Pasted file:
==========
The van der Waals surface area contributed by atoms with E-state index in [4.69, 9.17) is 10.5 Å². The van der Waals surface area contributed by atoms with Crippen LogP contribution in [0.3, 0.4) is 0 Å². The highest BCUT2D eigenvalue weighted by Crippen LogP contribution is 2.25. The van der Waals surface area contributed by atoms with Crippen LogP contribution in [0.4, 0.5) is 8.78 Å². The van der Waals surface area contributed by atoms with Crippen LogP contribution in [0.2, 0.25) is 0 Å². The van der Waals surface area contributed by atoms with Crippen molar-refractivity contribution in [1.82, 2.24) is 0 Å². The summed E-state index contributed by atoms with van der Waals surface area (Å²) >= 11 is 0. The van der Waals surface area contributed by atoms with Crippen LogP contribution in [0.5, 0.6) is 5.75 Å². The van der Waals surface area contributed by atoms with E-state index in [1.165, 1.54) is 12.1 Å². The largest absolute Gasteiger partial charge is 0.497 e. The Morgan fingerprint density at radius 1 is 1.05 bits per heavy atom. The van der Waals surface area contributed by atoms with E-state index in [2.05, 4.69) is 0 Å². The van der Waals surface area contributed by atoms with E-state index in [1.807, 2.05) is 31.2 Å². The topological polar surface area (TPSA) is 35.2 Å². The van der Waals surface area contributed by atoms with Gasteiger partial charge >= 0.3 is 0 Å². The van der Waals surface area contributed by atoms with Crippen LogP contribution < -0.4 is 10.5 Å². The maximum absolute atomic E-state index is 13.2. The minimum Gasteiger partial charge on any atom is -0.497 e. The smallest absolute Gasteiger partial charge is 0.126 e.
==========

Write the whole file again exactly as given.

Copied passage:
The van der Waals surface area contributed by atoms with E-state index in [4.69, 9.17) is 10.5 Å². The van der Waals surface area contributed by atoms with Crippen LogP contribution in [0.3, 0.4) is 0 Å². The highest BCUT2D eigenvalue weighted by Crippen LogP contribution is 2.25. The van der Waals surface area contributed by atoms with Crippen LogP contribution in [0.4, 0.5) is 8.78 Å². The van der Waals surface area contributed by atoms with Crippen LogP contribution in [0.2, 0.25) is 0 Å². The van der Waals surface area contributed by atoms with Crippen molar-refractivity contribution in [1.82, 2.24) is 0 Å². The summed E-state index contributed by atoms with van der Waals surface area (Å²) >= 11 is 0. The van der Waals surface area contributed by atoms with Crippen LogP contribution in [0.5, 0.6) is 5.75 Å². The van der Waals surface area contributed by atoms with E-state index in [1.165, 1.54) is 12.1 Å². The largest absolute Gasteiger partial charge is 0.497 e. The Morgan fingerprint density at radius 1 is 1.05 bits per heavy atom. The van der Waals surface area contributed by atoms with E-state index in [2.05, 4.69) is 0 Å². The van der Waals surface area contributed by atoms with E-state index in [1.807, 2.05) is 31.2 Å². The topological polar surface area (TPSA) is 35.2 Å². The van der Waals surface area contributed by atoms with Gasteiger partial charge >= 0.3 is 0 Å². The van der Waals surface area contributed by atoms with Crippen LogP contribution < -0.4 is 10.5 Å². The maximum absolute atomic E-state index is 13.2. The minimum Gasteiger partial charge on any atom is -0.497 e. The smallest absolute Gasteiger partial charge is 0.126 e.